Story and photographs by Jerry Ginsberg
To apply some advice that I received several years ago, one hard drive will annoy ya….two are a paranoia. The hard truth is that only three things in life are certain: death, taxes and hard drive failures. They all have finite life spans. No matter how sophisticated your drives may be, given enough use over enough time, they will fail. Not if, but when.
In the days of film photography, we had the negatives and original chromes upon which to fall back. However, when those pixels evaporate, they’re gone! What to do to safeguard our precious images? We worked hard and often paid dearly to get many of these shots. We cannot afford to have them simply disappear. The answer is – back-up, back-up, back-up and then back-up some more.
For those of us who have experienced Murphy’s Law, there is no substitute for safety. Storage devices have become so inexpensive compared to their prices of just a few short years ago, that there is no excuse not to take every precaution to protect our irreplaceable data.
What do I do? Let me tell you.
Whenever I complete a location shoot, whether a full day or just a couple of hours, I immediately make one or more folders on the desktop of my laptop and download all cards into those folders, then I copy those folders onto at least one USB drive AND one (or two!) external hard drives.
Since I do not yet re-format my cards, I will be returning home with at least four or five sets of image files. I make sure to keep the cards in my briefcase and the USB drives in my pocket; never, but NEVER putting them in my checked baggage. That way, no matter what diabolical plan an airline might have in store for my luggage, I can be confident that my images will make it home safely.Grizzly bear enjoying a salmon in the Brooks River, Katmai National Park, Alaska.
Once back in the office, the real fun begins. First, I download all of the actual cards into my big workstation computer on which I run Photoshop, plug-ins and related software. After putting the image files into folders labeled by location, arranging into logical order, renaming, numbering, ranking and a lot of keywording, I make a duplicate set of these RAW files converted to Adobe’s open .dng format.
My next step is to start creating multiple sets of copies of the RAW files in both native and .dng formats. For each set, I burn archival gold DVDs with a 100 year guarantee. (If those disks should fail a mere century from now, the manufacturer is going to get a very strongly worded letter!) Once that task is completed, I begin copying the same folders to two separate NAS (Network Attached Storage) boxes.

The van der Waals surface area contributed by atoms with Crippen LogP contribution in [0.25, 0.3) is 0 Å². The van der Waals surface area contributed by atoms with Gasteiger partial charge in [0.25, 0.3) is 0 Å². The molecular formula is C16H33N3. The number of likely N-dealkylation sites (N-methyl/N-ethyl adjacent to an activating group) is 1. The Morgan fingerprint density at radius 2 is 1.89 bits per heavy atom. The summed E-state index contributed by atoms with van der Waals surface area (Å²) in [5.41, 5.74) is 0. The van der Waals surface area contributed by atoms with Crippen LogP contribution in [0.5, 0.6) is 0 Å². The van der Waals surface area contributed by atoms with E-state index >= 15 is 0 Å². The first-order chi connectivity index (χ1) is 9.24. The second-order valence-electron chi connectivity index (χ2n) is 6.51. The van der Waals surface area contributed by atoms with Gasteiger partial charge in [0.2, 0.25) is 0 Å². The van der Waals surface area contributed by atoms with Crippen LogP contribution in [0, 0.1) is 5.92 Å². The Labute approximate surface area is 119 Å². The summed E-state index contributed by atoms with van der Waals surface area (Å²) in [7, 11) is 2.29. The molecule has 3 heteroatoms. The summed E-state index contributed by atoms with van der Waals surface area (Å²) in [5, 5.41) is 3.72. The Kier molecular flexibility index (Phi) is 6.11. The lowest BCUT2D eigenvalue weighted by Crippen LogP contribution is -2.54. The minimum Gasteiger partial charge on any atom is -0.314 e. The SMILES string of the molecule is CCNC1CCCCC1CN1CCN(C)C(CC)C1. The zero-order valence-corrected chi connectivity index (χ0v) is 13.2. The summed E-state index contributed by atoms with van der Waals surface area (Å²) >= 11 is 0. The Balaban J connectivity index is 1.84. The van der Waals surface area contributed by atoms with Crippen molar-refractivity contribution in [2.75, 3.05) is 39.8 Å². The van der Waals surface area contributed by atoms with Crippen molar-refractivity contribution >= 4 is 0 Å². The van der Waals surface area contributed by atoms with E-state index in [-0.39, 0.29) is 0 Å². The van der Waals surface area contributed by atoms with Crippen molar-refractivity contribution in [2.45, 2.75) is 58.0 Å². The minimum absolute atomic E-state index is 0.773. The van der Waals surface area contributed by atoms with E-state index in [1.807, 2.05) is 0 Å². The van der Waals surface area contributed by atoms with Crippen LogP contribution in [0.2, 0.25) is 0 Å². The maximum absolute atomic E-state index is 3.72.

Wait! There’s more.
Those NAS boxes contain multiple hard drives and are set to operate at RAID 1 (Redundant Array of Independent Disks). That means that everything saved to one disk is automatically mirrored in full to a second disk.
So, two hard drives in each of two enclosures plus a set of DVDs makes five copies. Then there are the .dng files. Doubling those five makes a total of TEN sets of the same files. Lots and lots of redundancy. Overkill? Maybe, but those pixels are as perishable as milk on a hot day. I want to make very sure that whatever happens, those files are retrievable in the long term.
After all of these steps are completed, I finally process the best selected images, save the resulting layered .psd’s to yet more DVDs and hard drives, flatten the layers, save as Tiffs and upload to the cloud. This final step gives me the last leg of the stool; the all-important location diversity. So if, Heaven forbid, my office where the disks and hard drives live should burn down to the ground, I still have the selected images.
Yes, overall it does seem to be a bit of overkill, but at the end of the day, I can feel reasonably confident that I have taken every prudent step to protect my images.
“Just because you’re paranoid doesn’t mean that they’re not out to get you,” loosely quoting Henry Kissinger.
Jerry Ginsberg is a freelance photographer whose landscape and travel images have graced the pages and covers of hundreds of books, magazines and travel catalogs. He is the only person to have photographed each and every one of America’s National Parks with medium format cameras.
His works have been exhibited from coast to coast and have received numerous awards in competition.